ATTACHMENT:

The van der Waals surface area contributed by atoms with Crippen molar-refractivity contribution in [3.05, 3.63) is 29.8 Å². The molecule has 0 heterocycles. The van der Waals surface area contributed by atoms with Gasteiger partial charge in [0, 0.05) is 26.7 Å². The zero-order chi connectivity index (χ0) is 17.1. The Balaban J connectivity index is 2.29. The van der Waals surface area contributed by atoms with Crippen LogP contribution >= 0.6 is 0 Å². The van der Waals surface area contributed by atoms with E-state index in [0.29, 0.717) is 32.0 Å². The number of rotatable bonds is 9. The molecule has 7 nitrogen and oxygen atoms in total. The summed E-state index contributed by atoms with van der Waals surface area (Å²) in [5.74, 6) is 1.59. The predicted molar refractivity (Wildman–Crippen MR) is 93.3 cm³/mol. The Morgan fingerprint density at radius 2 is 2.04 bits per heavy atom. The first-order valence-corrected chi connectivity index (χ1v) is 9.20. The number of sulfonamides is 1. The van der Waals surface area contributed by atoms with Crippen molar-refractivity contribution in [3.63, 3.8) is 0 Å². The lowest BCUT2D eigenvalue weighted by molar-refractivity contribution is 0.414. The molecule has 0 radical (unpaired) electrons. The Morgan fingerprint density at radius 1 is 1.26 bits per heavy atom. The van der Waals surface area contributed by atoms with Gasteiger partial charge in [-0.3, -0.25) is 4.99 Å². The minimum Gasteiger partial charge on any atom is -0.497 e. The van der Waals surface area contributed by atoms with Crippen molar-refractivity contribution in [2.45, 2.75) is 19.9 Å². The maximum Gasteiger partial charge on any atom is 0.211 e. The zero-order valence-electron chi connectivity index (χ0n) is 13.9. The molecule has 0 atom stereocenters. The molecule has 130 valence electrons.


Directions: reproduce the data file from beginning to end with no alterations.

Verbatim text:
The van der Waals surface area contributed by atoms with Crippen molar-refractivity contribution in [3.05, 3.63) is 29.8 Å². The molecule has 0 heterocycles. The van der Waals surface area contributed by atoms with Gasteiger partial charge in [0, 0.05) is 26.7 Å². The zero-order chi connectivity index (χ0) is 17.1. The Balaban J connectivity index is 2.29. The van der Waals surface area contributed by atoms with Crippen LogP contribution >= 0.6 is 0 Å². The van der Waals surface area contributed by atoms with E-state index in [0.29, 0.717) is 32.0 Å². The number of rotatable bonds is 9. The molecule has 7 nitrogen and oxygen atoms in total. The summed E-state index contributed by atoms with van der Waals surface area (Å²) in [5.74, 6) is 1.59. The predicted molar refractivity (Wildman–Crippen MR) is 93.3 cm³/mol. The Morgan fingerprint density at radius 2 is 2.04 bits per heavy atom. The first-order valence-corrected chi connectivity index (χ1v) is 9.20. The number of sulfonamides is 1. The van der Waals surface area contributed by atoms with Crippen molar-refractivity contribution in [3.63, 3.8) is 0 Å². The lowest BCUT2D eigenvalue weighted by molar-refractivity contribution is 0.414. The molecule has 0 radical (unpaired) electrons. The Morgan fingerprint density at radius 1 is 1.26 bits per heavy atom. The van der Waals surface area contributed by atoms with Gasteiger partial charge in [-0.3, -0.25) is 4.99 Å². The minimum Gasteiger partial charge on any atom is -0.497 e. The van der Waals surface area contributed by atoms with Crippen molar-refractivity contribution in [2.45, 2.75) is 19.9 Å². The maximum Gasteiger partial charge on any atom is 0.211 e. The zero-order valence-electron chi connectivity index (χ0n) is 13.9. The molecule has 0 atom stereocenters. The molecule has 130 valence electrons.